The companies also stuck doggedly to core principles, whatever those may be. Collins terms this the "hedgehog" concept. Never straying from your core business and defining your mission was crucial. There is also the "three circles" concept, the 11 companies pursued success in areas where they could be highly successful, in which they were highly motivated, and which fit their profile. Collins admits that that some of the companies probably created a few products that may not have added much long-run value to our society (Phillip Morris).


The companies utilized technology where it fit the company, but none of the companies relied on a particular set of technology for a homerun. These companies were studied during the tech boom of the 90's, and many were the antithesis of the fly-by-night companies of that era.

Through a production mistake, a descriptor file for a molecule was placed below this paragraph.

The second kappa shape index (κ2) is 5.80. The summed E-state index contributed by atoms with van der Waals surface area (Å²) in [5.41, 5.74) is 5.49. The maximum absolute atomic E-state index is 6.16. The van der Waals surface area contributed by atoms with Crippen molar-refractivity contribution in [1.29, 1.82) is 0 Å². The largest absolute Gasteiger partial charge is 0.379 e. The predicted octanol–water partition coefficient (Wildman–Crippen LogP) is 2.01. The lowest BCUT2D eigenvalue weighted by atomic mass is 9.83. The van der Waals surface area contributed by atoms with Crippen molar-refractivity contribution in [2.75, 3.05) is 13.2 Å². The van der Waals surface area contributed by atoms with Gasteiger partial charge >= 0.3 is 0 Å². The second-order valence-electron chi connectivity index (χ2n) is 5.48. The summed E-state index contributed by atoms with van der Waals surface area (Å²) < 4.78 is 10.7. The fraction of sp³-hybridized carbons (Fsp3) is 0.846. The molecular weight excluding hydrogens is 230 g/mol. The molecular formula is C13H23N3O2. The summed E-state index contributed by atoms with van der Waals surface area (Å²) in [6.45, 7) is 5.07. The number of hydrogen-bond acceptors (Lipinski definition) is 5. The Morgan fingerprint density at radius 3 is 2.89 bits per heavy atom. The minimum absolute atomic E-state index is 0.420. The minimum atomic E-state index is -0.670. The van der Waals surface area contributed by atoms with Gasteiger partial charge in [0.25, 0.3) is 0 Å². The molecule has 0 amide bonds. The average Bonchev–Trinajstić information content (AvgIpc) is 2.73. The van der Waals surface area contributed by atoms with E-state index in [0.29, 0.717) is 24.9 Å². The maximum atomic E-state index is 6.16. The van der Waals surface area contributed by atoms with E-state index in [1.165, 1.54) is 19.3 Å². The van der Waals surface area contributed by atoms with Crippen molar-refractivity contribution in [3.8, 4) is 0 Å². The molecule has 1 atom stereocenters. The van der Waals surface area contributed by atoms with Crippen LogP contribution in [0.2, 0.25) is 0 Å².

However, something that jumps out about the 11 companies is that just a few years later two of them (Fannie Mae, Wells Fargo) would require extraordinary government help to survive. Collins lauds Fannie Mae's helping pioneer the use of credit default swaps and other financial instruments that helped funnel credit into the housing market, particularly the subprime market, helping to fuel the housing boom. Collins never mentions that Fannie got to borrow at below-market rates because the market knew it had an implicit government guarantee that would keep it from ever defaulting. Wells Fargo was obviously also a large player in the subprime market, though it was interesting to hear how it responded to deregulation and excelled in comparison to other banks. I remember reading in Capital Ideas how Wells Fargo was a pioneer of some areas of financial innovation, and its focus on hiring the absolute best and brightest is highlighted by Collins. To be fair, these companies thrived in an atmosphere of deregulation with certain government supports, but they thrived much more than firms they were competing with in the same environment.